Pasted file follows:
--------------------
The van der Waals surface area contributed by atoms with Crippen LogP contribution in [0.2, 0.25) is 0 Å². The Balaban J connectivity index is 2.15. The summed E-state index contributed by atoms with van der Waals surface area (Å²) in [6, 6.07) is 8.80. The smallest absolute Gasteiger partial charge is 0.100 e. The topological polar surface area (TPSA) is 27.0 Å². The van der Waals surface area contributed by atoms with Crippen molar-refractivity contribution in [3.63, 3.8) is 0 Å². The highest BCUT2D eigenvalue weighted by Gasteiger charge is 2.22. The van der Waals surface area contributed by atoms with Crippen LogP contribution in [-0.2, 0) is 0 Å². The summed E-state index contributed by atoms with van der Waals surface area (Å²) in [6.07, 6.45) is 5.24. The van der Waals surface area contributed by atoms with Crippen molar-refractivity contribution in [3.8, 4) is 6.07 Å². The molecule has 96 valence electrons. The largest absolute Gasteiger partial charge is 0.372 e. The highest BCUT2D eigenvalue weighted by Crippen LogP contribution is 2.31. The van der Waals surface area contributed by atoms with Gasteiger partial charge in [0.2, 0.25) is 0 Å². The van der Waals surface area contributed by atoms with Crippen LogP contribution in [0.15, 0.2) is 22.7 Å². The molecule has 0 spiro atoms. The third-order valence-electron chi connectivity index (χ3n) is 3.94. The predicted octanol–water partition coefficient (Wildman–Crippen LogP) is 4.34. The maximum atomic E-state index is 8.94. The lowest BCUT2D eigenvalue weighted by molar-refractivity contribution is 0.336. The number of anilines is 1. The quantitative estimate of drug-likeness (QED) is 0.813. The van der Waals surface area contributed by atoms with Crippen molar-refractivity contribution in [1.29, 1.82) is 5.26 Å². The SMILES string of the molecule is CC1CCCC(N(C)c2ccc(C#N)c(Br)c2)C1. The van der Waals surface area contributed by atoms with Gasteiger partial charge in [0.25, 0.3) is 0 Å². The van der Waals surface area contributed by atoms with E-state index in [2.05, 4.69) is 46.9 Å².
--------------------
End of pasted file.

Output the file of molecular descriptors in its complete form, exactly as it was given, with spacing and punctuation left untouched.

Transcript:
The van der Waals surface area contributed by atoms with Crippen LogP contribution in [0.2, 0.25) is 0 Å². The Balaban J connectivity index is 2.15. The summed E-state index contributed by atoms with van der Waals surface area (Å²) in [6, 6.07) is 8.80. The smallest absolute Gasteiger partial charge is 0.100 e. The topological polar surface area (TPSA) is 27.0 Å². The van der Waals surface area contributed by atoms with Crippen molar-refractivity contribution in [3.63, 3.8) is 0 Å². The highest BCUT2D eigenvalue weighted by Gasteiger charge is 2.22. The van der Waals surface area contributed by atoms with Crippen LogP contribution in [-0.2, 0) is 0 Å². The summed E-state index contributed by atoms with van der Waals surface area (Å²) in [6.07, 6.45) is 5.24. The van der Waals surface area contributed by atoms with Crippen molar-refractivity contribution in [3.8, 4) is 6.07 Å². The molecule has 96 valence electrons. The largest absolute Gasteiger partial charge is 0.372 e. The highest BCUT2D eigenvalue weighted by Crippen LogP contribution is 2.31. The van der Waals surface area contributed by atoms with Gasteiger partial charge in [0.2, 0.25) is 0 Å². The van der Waals surface area contributed by atoms with Crippen LogP contribution in [0.15, 0.2) is 22.7 Å². The molecule has 0 spiro atoms. The third-order valence-electron chi connectivity index (χ3n) is 3.94. The predicted octanol–water partition coefficient (Wildman–Crippen LogP) is 4.34. The maximum atomic E-state index is 8.94. The lowest BCUT2D eigenvalue weighted by molar-refractivity contribution is 0.336. The number of anilines is 1. The quantitative estimate of drug-likeness (QED) is 0.813. The van der Waals surface area contributed by atoms with Crippen molar-refractivity contribution in [1.29, 1.82) is 5.26 Å². The SMILES string of the molecule is CC1CCCC(N(C)c2ccc(C#N)c(Br)c2)C1. The van der Waals surface area contributed by atoms with Gasteiger partial charge in [0.25, 0.3) is 0 Å². The van der Waals surface area contributed by atoms with E-state index in [2.05, 4.69) is 46.9 Å².